How to Say No – Part 2
In the last video, which I’ll link to here we started the conversation about how to begin strengthening our “no” muscles. And before we signed off I talked a little about the role our ego plays in our decision making.
Specifically how fear impacts our decision making and causes us to say “no” to things that we’re afraid of. Things that put us at risk, or expose our vulnerability, which is really a good thing.
But fear can be a double edged sword. It causes us to say “yes” to more than we should. The fear of not being liked, the fear of disappointing others, but also the fear of missing out.
So let’s start by rewriting a very limiting belief, and that is the one of the golden opportunity. Where we believe that we are receiving a once in a lifetime opportunity that we absolutely need to say “yes” to.
I truly believe, that if an opportunity is meant for you, it will come around again. I consider this a universal law, the Law of Divine Correction. I’ve seen this in my life and the lives of those around me, time and time again. Where opportunities that we weren’t ready to step into, come back around when we’re ready to really shine.
A lot of us grew up in environments where it wasn’t safe to say “no” or in cultures of scarcity where you needed to say “yes” to everything and anything that would come to you for fear of going without. These are part of our family pathologies. These limiting beliefs need to be healed otherwise we pass them down to our children.
Its ok to turn down opportunities, because in all honesty not all opportunities are great opportunities, not everything is meant for us to devote our time and energy to it.
While we all love to help others and be of service to others, spreading ourselves too thin is of service to no one. Click To Tweet
While we all love to help others and be of service to others, spreading ourselves too thin is of service to no one. It prevents us from fully showing up.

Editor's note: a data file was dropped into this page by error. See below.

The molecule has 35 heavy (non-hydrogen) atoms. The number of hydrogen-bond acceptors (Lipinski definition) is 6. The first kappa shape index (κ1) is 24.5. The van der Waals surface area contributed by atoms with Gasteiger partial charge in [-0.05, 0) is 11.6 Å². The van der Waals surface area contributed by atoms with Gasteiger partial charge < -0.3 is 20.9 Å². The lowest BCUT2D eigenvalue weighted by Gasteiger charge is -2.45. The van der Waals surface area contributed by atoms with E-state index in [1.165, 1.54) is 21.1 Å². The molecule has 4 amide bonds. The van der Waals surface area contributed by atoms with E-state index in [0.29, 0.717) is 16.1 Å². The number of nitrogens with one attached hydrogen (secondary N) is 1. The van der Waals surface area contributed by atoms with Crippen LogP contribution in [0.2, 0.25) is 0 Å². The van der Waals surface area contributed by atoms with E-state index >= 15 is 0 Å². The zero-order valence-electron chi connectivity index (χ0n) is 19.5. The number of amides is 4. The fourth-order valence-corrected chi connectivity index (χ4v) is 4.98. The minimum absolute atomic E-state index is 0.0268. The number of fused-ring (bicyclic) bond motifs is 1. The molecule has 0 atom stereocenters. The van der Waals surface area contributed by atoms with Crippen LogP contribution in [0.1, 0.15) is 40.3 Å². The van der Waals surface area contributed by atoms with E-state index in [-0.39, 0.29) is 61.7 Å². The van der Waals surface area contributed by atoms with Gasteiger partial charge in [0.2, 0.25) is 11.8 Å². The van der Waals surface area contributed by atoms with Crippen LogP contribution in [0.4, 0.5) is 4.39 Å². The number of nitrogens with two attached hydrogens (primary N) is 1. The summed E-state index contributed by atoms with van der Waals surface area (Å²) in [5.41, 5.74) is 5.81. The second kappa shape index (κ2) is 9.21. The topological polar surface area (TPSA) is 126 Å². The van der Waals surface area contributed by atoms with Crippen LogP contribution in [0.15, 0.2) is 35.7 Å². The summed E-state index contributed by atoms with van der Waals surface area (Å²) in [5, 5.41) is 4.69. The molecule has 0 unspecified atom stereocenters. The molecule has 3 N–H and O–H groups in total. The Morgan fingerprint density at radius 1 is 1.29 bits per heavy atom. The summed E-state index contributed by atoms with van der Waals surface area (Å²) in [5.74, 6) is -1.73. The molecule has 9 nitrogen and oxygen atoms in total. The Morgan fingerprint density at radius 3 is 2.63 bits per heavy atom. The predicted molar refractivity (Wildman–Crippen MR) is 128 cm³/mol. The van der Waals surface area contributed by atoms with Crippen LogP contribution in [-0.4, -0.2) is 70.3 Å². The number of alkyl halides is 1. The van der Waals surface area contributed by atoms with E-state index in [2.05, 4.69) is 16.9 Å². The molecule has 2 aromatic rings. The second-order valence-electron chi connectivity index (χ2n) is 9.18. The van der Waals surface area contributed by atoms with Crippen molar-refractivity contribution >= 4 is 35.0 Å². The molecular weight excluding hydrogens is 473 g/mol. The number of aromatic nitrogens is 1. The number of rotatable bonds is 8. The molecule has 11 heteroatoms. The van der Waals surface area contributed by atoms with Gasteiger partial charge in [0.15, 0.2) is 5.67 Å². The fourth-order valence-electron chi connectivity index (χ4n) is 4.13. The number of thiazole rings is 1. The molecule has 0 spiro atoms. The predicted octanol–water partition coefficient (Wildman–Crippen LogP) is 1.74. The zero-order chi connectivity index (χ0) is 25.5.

But when we can selectively say “no”, when we can adopt the maturity to say “no”, we allow ourselves to be more selective in where we say “yes” and to do so with greater precision and greater enjoyment.
The other thing you can do, and this is what has perhaps been the most beneficial to me is it allow yourself additional time before committing to something. There are very few situations where you are obligated to provide a response on the spot. Wedding vows maybe of these few exceptions.
But outside of the few exceptions, you are allowed to give yourself time to think and consider what is really being asked of you, as well as the impact.
You can stop and say “I need some time to think about that, I’ll get back to you”, “I’ll need some time to sit with this, when do you need an answer by?”
Take the time that you need.
I find that when we take the time to reflect on what is being asked of us, once the heat of the moment has dispersed, these are not things we actually want to contribute our time or energy to. And that’s ok, that just means that there is someone else who is far better suited to be of assistance than you are.
So allow yourself that grace period.
And if you’ve made a commitment to get back to someone with an answer, honor that. Come back to them with your answer, where it is “yes” or “no”.
If you fail to do so, and that person has to circle back and ask again, you may find yourself in the same flustered state with the desire to please, and make a commitment you’ll regret.
When you practice this you’ll be able to save yourself copious amounts of anger and resentment.
Always remember that while it can be really difficult to say “no” for fear of disappointing someone else, know that the people who truly value and respect your time will not be hindered by your “nos”. They will understand and respect the value of your time.
Those who are upset or bothered by your rejection to their request are the ones who are coming with an ulterior motive or hidden agenda.
Those who mirror your sense of self-worth and your self-respect will not be bothered by your “no”. They will remain loyal and understanding. And remember that explaining yourself is a form of deep compassion, both to yourself and others.When we explain ourselves to others, we invite them in. So keep yourself open. Click To Tweet
Remind yourself in those moments where you have said “no” and are feeling the deep discomfort of having disappointed someone who wanted your time or wanted your energy, or the fear of having passed on an opportunity. That by saying “no” to this, you are giving yourself room to say yes to something else.Making space for the things we want in our lives is easier when we start saying “no” to what we don’t. Click To Tweet
Let me know in the comments below if you enjoyed this video and what your biggest take away from it was.
Thank you so much for watching and I’ll catch you in the next post.
Sending you love.
Stay strong warriors,